My BUiLD abroad trip was my first time to Europe it was definitely an awesome way to wrap up five years of hard work on my undergrad in law and business (economics). In January I went to Berlin to study ‘Introduction to International Economic Law’ at Humboldt-Universität zu Berlin (I’ve been told that the name isn’t translated into English normally).
Three weeks flew by much too quickly with classes, cultural programs and meeting people from all over the world. In my class there were 6 Australians (5 from UTS) as well as people from Indonesia, Poland, Switzerland, South Africa, Brazil and India. Everyone was very welcoming and friendly and by the end of the program we were definitely very sad to part ways.
Classes ran for about 3.5 hours four times a week with a break during each class. Despite the limited time, the classes were well paced and did not feel rushed. The instructor, Hanno Meyer, was excellent and very knowledgeable and created a very open and welcoming classroom atmosphere. The class covered a broad range of international content and included basic economic principles as well as the law. No prior knowledge was needed for this class. It was especially interesting learning about how the civil law system operates. One thing I found extremely surprising is that international laws are binding in Germany and many other civil law countries and is actually higher on the hierarchy than domestic laws.
The program at Humboldt also included a range of cultural activities including a day trip to Potsdam, ice skating and tours of museums, galleries, the Bundestag (Parliament) and the German Chancellery. As a bonus, Hanno also threw in a trip to the German Historic Museum for us during class time. The cultural activities were a great way to get to know our class mates and learn about German history and culture.
I also got a chance to experience the famed German rail network with a weekend trip to Prague and day trips to Dresden, Hamburg, Erfurt, Hannover and Leipzig with a fellow UTS student. Each and every trip was memorable filled with UNESCO world heritage sites, mediaeval towns and snow (though sadly not as much I thought there would be). Although speaking of snow, it was definitely fun telling ‘horror stories’ to my European class mates about regular 35C+ weather and Sydney recently being the hottest place in the world.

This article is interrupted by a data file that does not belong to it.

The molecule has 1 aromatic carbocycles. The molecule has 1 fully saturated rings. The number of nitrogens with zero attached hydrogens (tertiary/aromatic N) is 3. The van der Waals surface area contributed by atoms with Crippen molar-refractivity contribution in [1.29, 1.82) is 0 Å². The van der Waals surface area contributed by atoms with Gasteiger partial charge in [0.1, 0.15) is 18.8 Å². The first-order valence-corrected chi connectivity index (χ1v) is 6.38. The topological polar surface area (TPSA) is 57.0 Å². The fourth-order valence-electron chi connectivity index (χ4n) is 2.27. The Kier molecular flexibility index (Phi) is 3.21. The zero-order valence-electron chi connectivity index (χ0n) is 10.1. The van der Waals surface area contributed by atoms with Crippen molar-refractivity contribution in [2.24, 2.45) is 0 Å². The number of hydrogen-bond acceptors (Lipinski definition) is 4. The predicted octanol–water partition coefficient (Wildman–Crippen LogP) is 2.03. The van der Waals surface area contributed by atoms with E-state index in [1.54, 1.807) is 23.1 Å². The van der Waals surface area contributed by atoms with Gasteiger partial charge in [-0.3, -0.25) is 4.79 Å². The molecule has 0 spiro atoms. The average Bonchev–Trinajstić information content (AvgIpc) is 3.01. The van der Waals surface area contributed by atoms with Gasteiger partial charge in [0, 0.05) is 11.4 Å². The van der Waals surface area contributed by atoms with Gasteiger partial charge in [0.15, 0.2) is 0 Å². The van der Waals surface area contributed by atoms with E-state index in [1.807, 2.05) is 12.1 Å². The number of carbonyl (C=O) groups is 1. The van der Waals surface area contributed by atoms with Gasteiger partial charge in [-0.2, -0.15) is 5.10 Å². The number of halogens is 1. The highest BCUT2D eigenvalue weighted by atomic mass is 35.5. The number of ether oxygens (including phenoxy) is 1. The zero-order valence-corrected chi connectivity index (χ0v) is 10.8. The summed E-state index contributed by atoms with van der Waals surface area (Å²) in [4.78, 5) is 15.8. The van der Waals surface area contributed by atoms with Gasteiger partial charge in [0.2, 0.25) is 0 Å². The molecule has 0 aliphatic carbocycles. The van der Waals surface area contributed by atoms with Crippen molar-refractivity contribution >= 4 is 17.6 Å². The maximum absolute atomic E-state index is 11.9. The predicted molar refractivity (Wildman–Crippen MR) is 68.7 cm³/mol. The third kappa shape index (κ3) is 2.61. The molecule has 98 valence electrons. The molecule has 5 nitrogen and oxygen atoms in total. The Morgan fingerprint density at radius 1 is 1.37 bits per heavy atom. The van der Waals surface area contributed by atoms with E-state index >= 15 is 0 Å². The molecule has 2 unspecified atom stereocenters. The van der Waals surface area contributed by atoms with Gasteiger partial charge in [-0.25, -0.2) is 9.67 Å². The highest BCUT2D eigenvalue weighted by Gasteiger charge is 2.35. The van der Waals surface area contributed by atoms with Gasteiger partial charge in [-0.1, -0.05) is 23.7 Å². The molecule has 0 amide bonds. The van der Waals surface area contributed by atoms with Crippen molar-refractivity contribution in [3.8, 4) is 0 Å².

For anyone concerned about the language and cultural differences, Germans are very friendly and willing to help out a lost tourist, just don’t forget a friendly ‘danke schön’ (thank you) afterwards. A friendly local once noticed that I couldn’t understand the train announcements while I was on the high-speed ICE train and translated them for me. The classes are also taught entirely in English and while travelling I was able to get around with English and only a limited grasp of German. In saying that, enjoy the fact you’re in a different country and embrace all the differences you will encounter. There is also no better way to learn a language than being immersed within in it so take advantage of it and expand your horizons. However, I do have to warn you, public toilets invariably require payment and in Germany, as well as some other European countries, unleashed dogs are allowed in most places including inside shopping centres, restaurants and on public transport. Personally, I loved seeing all the dogs but take care if you have any allergies or are scared of dogs (though every dog I met was extremely friendly and obedient).
My experience at Humboldt-Universität zu Berlin was amazing and unforgettable and I highly recommend the program. The university also offers a range of other programs in both the winter and summer school for anyone who would prefer something other than Introduction to International Economic Law.